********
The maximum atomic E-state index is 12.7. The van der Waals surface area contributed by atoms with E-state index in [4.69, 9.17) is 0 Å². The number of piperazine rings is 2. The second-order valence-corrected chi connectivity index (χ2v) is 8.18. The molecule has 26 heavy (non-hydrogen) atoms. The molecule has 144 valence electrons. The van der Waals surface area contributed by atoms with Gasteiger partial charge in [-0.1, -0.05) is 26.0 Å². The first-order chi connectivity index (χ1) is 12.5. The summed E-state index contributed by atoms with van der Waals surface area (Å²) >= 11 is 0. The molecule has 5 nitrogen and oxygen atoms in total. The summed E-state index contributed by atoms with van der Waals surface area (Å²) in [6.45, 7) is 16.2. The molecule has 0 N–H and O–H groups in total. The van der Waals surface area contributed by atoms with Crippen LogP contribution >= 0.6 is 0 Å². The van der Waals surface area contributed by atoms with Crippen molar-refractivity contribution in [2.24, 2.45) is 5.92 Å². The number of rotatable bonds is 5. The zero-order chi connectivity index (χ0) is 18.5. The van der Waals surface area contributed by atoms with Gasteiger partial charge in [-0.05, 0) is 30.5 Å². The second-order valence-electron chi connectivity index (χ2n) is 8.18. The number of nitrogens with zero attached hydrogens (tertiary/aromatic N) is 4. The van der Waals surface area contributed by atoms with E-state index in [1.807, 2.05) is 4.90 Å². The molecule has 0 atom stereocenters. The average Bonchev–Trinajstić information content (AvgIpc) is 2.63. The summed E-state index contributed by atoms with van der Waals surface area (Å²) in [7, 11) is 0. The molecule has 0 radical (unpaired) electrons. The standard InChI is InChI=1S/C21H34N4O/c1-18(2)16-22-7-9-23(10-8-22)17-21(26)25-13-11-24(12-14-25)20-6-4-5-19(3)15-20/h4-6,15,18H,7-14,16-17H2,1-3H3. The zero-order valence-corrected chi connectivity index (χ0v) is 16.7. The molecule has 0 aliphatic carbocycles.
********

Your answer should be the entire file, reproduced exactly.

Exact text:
The maximum atomic E-state index is 12.7. The van der Waals surface area contributed by atoms with E-state index in [4.69, 9.17) is 0 Å². The number of piperazine rings is 2. The second-order valence-corrected chi connectivity index (χ2v) is 8.18. The molecule has 26 heavy (non-hydrogen) atoms. The molecule has 144 valence electrons. The van der Waals surface area contributed by atoms with Gasteiger partial charge in [-0.1, -0.05) is 26.0 Å². The first-order chi connectivity index (χ1) is 12.5. The summed E-state index contributed by atoms with van der Waals surface area (Å²) >= 11 is 0. The molecule has 5 nitrogen and oxygen atoms in total. The summed E-state index contributed by atoms with van der Waals surface area (Å²) in [6.45, 7) is 16.2. The molecule has 0 N–H and O–H groups in total. The van der Waals surface area contributed by atoms with Crippen LogP contribution >= 0.6 is 0 Å². The van der Waals surface area contributed by atoms with Crippen molar-refractivity contribution in [2.24, 2.45) is 5.92 Å². The number of rotatable bonds is 5. The zero-order chi connectivity index (χ0) is 18.5. The van der Waals surface area contributed by atoms with Gasteiger partial charge in [-0.05, 0) is 30.5 Å². The second-order valence-electron chi connectivity index (χ2n) is 8.18. The number of nitrogens with zero attached hydrogens (tertiary/aromatic N) is 4. The van der Waals surface area contributed by atoms with E-state index in [1.807, 2.05) is 4.90 Å². The molecule has 0 atom stereocenters. The average Bonchev–Trinajstić information content (AvgIpc) is 2.63. The summed E-state index contributed by atoms with van der Waals surface area (Å²) in [7, 11) is 0. The molecule has 0 radical (unpaired) electrons. The standard InChI is InChI=1S/C21H34N4O/c1-18(2)16-22-7-9-23(10-8-22)17-21(26)25-13-11-24(12-14-25)20-6-4-5-19(3)15-20/h4-6,15,18H,7-14,16-17H2,1-3H3. The zero-order valence-corrected chi connectivity index (χ0v) is 16.7. The molecule has 0 aliphatic carbocycles.